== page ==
May 25th, 2018

Hospital roof leak not a leak after all

By Gillian Slade on February 17, 2017.

What appeared to be a roof leak in the new wing of Medicine Hat Regional Hospital is in fact the result of condensation on metal rods.--NEWS PHOTO GILLIAN SLADE 

What may have looked like a roof leak this week in the new wing of Medicine Hat Regional Hospital is something much simpler to resolve, says Alberta Infrastructure.

The water dripping from the ceiling was in fact moisture/condensation from metal rods, Dallas Huybregts, spokesperson for Alberta Infrastructure, told the News.

“There are some metal rods supporting the duct work in there that are not insulated so when it was cold the rods froze and developed frost. Then when it warmed up the frost melted causing the dripping,” said Huybregts.

The contractor has been addressing the problem.

“These rods have now been insulated, as they were originally intended to be, and that will solve the condensation issue,” said Huybregts.

This issue was not picked up during construction.

“They are minor deficiencies that were missed by the contractor and they have now been corrected,” said Huybregts.

The helipad on the roof, to accommodate both single and twin-engine helicopters, still requires Transport Canada approval.

“We are working towards completion of the pad and receiving certification from Transport Canada,” said spokesperson Robert Storrier recently. “We are extending the safety netting around the pad and completing some minor finishing work before the final inspection. We are anticipating that the project will receive approval in the next couple of months.”

The City of Medicine Hat has issued occupancy permits for the new wing. AHS is now working with Alberta Infrastructure on any deficiencies, Linda Iwasiw, interim chief for AHS south zone, said at the Palliser Triangle Health Advisory Council meeting in January. Iwasiw said the clinical commissioning of the new wing can take two to three months to complete.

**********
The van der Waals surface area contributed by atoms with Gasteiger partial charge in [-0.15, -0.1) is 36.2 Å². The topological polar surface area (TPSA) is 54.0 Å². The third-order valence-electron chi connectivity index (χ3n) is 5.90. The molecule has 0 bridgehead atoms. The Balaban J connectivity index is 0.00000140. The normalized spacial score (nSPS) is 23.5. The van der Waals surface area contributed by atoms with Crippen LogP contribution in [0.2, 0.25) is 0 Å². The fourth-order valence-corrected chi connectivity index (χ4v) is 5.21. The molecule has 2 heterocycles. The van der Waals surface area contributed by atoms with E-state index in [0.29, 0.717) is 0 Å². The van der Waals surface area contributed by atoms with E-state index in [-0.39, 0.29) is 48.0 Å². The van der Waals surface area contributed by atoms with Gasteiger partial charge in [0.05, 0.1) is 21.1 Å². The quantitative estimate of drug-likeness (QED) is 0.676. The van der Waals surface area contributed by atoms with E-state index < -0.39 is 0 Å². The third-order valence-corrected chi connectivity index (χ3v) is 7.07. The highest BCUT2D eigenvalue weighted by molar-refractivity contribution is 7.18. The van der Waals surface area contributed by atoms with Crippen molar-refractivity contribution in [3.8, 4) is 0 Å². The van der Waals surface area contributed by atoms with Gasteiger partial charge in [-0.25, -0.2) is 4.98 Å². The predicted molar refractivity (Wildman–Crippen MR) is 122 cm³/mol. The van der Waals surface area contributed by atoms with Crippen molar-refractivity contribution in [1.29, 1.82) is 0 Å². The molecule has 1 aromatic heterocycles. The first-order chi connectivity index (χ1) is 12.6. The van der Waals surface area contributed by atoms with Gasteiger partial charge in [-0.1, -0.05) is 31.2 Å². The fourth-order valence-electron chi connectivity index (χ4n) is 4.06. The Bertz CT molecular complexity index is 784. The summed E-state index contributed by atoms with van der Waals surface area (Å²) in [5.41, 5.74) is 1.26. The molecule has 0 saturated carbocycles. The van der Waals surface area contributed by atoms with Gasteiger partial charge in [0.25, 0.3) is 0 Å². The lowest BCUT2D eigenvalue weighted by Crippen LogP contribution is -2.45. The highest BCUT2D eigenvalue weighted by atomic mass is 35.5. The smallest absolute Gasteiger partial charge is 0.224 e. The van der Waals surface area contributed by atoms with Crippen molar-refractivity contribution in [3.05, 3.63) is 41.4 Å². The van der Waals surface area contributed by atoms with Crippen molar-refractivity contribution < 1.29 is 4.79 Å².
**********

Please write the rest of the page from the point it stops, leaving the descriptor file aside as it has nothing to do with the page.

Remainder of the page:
Departments moving into the new facility include the renal department with 19 different bays plus two isolation bays. On the left of the main entrance will be the outpatient family maternity clinic. The cancer clinic will be located on the second floor, day medicine for things like dressing changes and patients who need antibiotics administered by IV and also the laboratory.

The medical device reprocessing department, or what some would call the sterilization area, will be on the third floor including six rooms for minor procedures, cystoscopy and endoscopy, maternity delivery suites and 10 NICU suites. On the fourth floor there are 19 bays for pre- and post-operative care, plus six operating rooms.

Redevelopment and expansion of the emergency department within the existing building is about to begin. Construction offices and equipment can be seen near the entrance leading to the atrium. Renovations are expected to continue for about two years, according to Alberta Infrastructure.

There will be no additional acute care beds in the new wing. The redevelopment does however free up additional space in the existing hospital as various departments move to the new wing.

In June 2012 the Dr. Dan MacCharles Auxiliary Hospital was demolished to make way for the expansion. In October that year then premier Alison Redford unveiled details of the expansion, a construction budget of $220 million, with a construction completion date of winter 2016. The official opening date is yet to be announced.

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